The polymeric materials presently which were originally in matrices for the electrophoretic separation of nucleic acids were are inadequate because they comprised a large degree of crosslinking and the presence of an infinitely crosslinked polymer gel during the polymerization process produces a gel that does not have the desired fluidity. In addition, the presence of large polymer structures (e.g., diameter>1 micrometer) in the crosslinked polymers could lead to the scattering of incident light, preventing sensitive DNA detection using laser induced fluorescence. Finally, the crosslink density should be limited and the crosslinking should be localized to discrete polymer domains, so that the final separation matrix is not “infinitely” crosslinked and so retains good fluidity, and so that individual polymer structures may physically entangle with each other (see FIG. 1).

To fulfill these requirements, the present application provides, for example, the production of sparsely crosslinked “nanogels” using inverse emulsion polymerization (e.g., polymerization within small water droplets stabilized by surfactant within an organic medium). Inverse emulsion polymerization of acrylamide and other water-soluble monomers is a common method for the production of highly crosslinked, monodisperse latex particles (see, e.g., Arshady, R., Colloid Polym. Sci. 1992, 270 (8), 717-732; herein incorporated by reference in its entirety) as well as high-molar mass linear polymer (see, e.g., Hunkeler, D., Polym. Int. 1992, 27 (1), 23-33; Hunkeler, D. J., Macromolecules 1991, 24 (9), 2160; Baade, W., Reichert, K. H., Eur. Polym. J. 1984, 20, 505-512; each herein incorporated by reference in their entireties). Advantages of inverse emulsion polymerization over solution polymerization include isolation of the domains of chemical reaction, better temperature control, relatively low polydispersity of the polymer product, and low-viscosity reaction products containing a high mass fraction of polymer (e.g., 20-40 wt %). Karger and co-workers have used this approach to produce high-molar mass, non-crosslinked, LPA for DNA sequencing (see, e.g., Goetzinger, W., et al. Electrophoresis 1998, 19, 242-248; Salas-Solano, O., et al. Anal. Chem. 1998, 70 (19), 3996-4003; Zhou, H., et al. Anal. Chem. 2000, 72 (5), 1045-1052; each herein incorporated by reference in their entireties).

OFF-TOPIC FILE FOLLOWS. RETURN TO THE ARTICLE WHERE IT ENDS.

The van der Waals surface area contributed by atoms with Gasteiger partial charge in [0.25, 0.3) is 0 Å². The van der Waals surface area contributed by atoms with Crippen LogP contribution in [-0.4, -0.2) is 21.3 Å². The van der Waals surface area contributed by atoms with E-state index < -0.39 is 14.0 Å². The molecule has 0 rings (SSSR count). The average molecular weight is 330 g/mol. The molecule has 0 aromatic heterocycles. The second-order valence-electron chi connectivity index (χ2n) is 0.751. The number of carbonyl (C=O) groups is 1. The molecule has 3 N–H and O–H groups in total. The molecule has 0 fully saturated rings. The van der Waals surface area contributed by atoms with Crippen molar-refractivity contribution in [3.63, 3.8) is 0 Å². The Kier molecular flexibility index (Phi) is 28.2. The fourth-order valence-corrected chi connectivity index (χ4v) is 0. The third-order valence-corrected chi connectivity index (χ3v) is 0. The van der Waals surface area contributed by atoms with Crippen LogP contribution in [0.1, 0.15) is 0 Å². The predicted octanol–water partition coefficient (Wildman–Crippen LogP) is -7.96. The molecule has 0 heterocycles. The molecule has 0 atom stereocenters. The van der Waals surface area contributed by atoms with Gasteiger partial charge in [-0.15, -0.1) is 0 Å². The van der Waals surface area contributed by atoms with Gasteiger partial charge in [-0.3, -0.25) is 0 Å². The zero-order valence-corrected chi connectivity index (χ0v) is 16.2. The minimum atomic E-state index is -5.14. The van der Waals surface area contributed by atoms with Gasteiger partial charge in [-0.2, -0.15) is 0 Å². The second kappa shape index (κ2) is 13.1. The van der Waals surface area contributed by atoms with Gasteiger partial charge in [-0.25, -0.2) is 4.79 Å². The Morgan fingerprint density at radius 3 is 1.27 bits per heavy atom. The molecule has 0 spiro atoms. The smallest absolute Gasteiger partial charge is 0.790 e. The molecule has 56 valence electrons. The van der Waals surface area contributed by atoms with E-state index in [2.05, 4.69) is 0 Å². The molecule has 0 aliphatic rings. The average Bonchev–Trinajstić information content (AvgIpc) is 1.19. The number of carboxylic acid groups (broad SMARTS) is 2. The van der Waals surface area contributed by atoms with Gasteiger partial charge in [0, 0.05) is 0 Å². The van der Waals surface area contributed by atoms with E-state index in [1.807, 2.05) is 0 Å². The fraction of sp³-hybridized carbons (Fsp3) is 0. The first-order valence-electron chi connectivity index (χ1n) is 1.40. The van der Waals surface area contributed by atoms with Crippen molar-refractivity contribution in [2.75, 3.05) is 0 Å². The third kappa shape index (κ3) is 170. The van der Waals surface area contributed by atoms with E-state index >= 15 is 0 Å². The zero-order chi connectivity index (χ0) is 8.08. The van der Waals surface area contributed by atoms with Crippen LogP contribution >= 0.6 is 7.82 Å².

The sparsely crosslinked nanogels described herein occupy a new middle ground, between the highly crosslinked, in situ-produced polyacrylamide capillary gels and the fluid, linear polymer networks that are now utilized for CAE. As described in further detail below, nanogels comprised of the sparsely cross-linked polymers of the present invention were characterized by batch multi-angle laser light scattering (MALLS), steady-shear and oscillatory shear rheometry, and tested as DNA sequencing matrices. The following disclosure demonstrates that stabilization of a physically entangled separation matrix is possible by including an extremely small amount of difunctional monomer, which provides chemical crosslink points that fortify the final entangled polymer network and improve separation results.